Our content strategy is to be micro local: Abraham Thomas, CEO, Radio City 91.1 FM
Abraham Thomas, CEO of Radio City 91.1 FM talks about the side effects of various policy decisions during the first half of 2017 and the road ahead for the operator as well as the radio sector in India
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The radio industry, like many other sectors, faced the side effects of various policy decisions during the first half of 2017. However, the industry is now looking to shrug off these aberrations in the second half of the year. We caught up with Abraham Thomas, CEO of Radio City 91.1 FM, to understand the road ahead for the operator as well as the radio sector in India.
How was 2017 for Radio City?
The market was extremely strong in the first half. We launched 11 new stations in Phase III. There was also the integration of Radio Mantra into Radio City. Right now, we are present in 39 cities spread over 12 states. Post demonetization, there was a slowdown but we still managed to maintain our revenues. Now it’s all about consolidation and growing. The new markets, especially, have responded really well. All our markets already had competition in FM radio, so we were new entrants in these markets. In certain markets, some amount of disruption helps but the market is used to FM advertising, which helps. Phase III stations have done quite well.
Has the slowdown continued into the first quarter of 2017?
Some categories have gone slow. For example, real estate has seen a slowdown because of RERA (Real Estate Regulation and Development Act). The bigger players are continuing to advertise though the smaller ones have stopped spending. They were still spending in April but in May-June, the sector has been down. Categories like Education, which are seasonal and typically spend in Q1, were down. Government, which is among the top 3 categories, was down for about a month but has started spending again now.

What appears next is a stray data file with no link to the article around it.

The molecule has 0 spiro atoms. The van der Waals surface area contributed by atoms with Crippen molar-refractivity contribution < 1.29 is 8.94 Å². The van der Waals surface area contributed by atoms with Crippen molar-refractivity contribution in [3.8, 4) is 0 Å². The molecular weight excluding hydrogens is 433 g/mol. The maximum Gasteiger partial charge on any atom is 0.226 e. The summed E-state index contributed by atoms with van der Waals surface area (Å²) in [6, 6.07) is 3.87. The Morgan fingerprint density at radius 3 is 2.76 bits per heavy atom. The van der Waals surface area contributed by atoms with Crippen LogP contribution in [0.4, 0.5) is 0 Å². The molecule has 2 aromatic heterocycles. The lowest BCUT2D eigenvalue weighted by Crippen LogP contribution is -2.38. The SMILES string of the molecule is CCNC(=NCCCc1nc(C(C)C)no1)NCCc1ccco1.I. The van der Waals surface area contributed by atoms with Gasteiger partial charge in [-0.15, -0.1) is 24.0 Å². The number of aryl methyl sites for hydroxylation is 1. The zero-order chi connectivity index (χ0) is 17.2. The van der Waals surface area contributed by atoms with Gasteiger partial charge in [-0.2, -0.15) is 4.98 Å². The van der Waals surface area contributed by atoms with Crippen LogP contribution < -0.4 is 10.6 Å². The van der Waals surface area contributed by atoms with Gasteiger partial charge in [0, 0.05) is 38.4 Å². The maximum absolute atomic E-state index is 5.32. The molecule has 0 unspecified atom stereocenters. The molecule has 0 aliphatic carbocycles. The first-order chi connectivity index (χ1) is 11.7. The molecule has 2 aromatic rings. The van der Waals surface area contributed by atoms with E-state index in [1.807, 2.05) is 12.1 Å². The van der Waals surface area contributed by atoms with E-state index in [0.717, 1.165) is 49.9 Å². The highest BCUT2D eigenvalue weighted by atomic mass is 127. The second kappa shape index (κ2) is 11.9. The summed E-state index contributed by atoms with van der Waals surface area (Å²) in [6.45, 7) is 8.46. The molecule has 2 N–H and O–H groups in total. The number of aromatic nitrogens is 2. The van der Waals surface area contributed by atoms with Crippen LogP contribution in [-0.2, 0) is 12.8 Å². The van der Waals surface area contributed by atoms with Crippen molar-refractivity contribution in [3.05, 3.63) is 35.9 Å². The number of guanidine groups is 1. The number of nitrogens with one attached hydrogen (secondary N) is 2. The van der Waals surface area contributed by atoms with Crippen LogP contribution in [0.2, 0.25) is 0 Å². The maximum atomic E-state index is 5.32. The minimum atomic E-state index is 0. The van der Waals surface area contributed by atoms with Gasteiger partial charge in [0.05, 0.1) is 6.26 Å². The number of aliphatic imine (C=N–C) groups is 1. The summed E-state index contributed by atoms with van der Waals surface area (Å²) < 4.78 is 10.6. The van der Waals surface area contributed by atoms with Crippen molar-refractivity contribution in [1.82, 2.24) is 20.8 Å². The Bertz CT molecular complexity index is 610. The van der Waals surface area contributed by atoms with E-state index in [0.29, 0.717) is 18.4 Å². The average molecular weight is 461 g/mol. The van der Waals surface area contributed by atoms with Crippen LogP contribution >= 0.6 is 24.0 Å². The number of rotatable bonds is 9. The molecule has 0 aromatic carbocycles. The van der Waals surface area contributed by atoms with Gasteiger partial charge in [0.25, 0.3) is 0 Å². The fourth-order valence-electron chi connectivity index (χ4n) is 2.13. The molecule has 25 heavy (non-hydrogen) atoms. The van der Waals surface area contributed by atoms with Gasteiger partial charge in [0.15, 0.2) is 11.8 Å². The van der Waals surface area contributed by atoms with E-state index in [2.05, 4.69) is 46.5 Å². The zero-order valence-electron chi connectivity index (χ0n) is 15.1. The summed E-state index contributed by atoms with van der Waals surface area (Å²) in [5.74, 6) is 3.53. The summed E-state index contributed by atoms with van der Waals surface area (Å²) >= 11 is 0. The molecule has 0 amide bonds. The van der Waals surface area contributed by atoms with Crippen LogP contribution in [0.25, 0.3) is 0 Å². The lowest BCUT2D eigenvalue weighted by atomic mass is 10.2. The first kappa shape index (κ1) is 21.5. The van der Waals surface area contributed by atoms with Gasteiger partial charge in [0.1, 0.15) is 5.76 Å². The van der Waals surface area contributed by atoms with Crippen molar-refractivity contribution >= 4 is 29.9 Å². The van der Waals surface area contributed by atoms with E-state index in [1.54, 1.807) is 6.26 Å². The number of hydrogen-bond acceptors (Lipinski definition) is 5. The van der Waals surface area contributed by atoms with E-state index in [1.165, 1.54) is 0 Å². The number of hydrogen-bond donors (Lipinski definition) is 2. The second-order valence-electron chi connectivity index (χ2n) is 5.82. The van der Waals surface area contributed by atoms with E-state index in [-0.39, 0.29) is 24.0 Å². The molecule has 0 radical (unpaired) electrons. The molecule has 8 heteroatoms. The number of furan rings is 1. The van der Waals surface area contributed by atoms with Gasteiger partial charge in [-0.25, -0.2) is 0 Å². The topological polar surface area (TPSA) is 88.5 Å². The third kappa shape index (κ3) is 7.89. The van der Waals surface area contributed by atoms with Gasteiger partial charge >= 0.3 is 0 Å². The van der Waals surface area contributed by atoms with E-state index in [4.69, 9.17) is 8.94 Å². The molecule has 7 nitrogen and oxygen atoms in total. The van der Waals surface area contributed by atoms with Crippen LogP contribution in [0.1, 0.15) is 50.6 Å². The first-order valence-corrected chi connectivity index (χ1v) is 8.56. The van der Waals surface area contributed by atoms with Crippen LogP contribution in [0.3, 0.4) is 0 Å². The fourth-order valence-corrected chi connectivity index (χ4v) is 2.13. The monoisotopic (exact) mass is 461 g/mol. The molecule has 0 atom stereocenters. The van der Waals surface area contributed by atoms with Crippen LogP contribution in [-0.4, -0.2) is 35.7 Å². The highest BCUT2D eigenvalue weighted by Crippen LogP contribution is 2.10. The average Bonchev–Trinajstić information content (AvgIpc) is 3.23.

What is the content strategy for the new stations that have gone operational, since these are Tier II or Tier III cities?
We have a very clear music strategy, which is based on mood mapping of the listener in every city. We have found clear differences across all cities in terms of the time they begin and end listening and the kind of shows they like. We also abide by the maximum music promise so there is a minimum of 12–13 songs we play every hour irrespective of advertising. The other side is that we try to be as local and relevant as possible. We do a lot of research and the one point on which we win is the station that best reflects the city. We are very different in Jaipur to what we are in Mumbai or Bareilly. A lot of effort has gone into creating local connect. In fact, we look at creating ‘micro cities’ in the bigger cities. Micro local is the content strategy that we have built.
In terms of advertising spends on radio, how do you expect the remaining half of 2017 to shape up?
We are pretty optimistic. We feel that advertising in the second half of the year will be much better. Whatever are the effects of demonetization and GST, they should even out by H2. We are optimistic about the festive season and the second half of the year.
How is GST impacting the radio sector?
Right now, in some categories we are seeing spend before the prices go up while some others are still waiting for clarity. I think it will balance out. In the long term, GST will be good for us. I think it is the implementation that worries people.
The three-year lock-in period under Phase III expires next year. How will this change the radio scenario in India?
Under Phase III, the majority share owner of a radio station cannot exit for three years, which expires next March. This opens a lot of opportunities for partnerships, mergers and alliances. This will be an interesting play.
Do you expect to see a lot of consolidation in the market pose March 2018?
There will be some but not a lot. There are a lot of players that feel the need to be part of a bigger network. Advertising is still skewed 60: 40 in favour of national advertisers. So, the bigger networks have the advantage of being able to pull in the national spenders. The smaller networks have an advantage when it comes to local advertisers. Therefore, I am sure there will be a lot of alliances, partnerships, etc. that will take place.
The private FM sector is in the process of setting up a new measurement system. How important is that?
It is something that is long overdue. If you want to grow and expand the pie, then you have to be relevant and ensure that the advertisers know where they are spending. Though we all got together and did the first cut of measurement 12 years ago when we set up RAM, we have not really gone beyond that. Now, everyone realizes the need for a more robust measurement and technology, which also helps. Measurement is always about cost versus accuracy; the more accuracy one wants, more expensive the system will be. This cost is not borne by advertisers but by the broadcasters. Today, we have the 100% accurate, electronic measurement available and we have the mobile and manual diaries. We feel a combination of them is probably the answer because we might not be able to afford continuous measurement. Maybe we could have suites every quarter or twice a year. The smaller markets could have suites and the larger markets could have continuous measurement.
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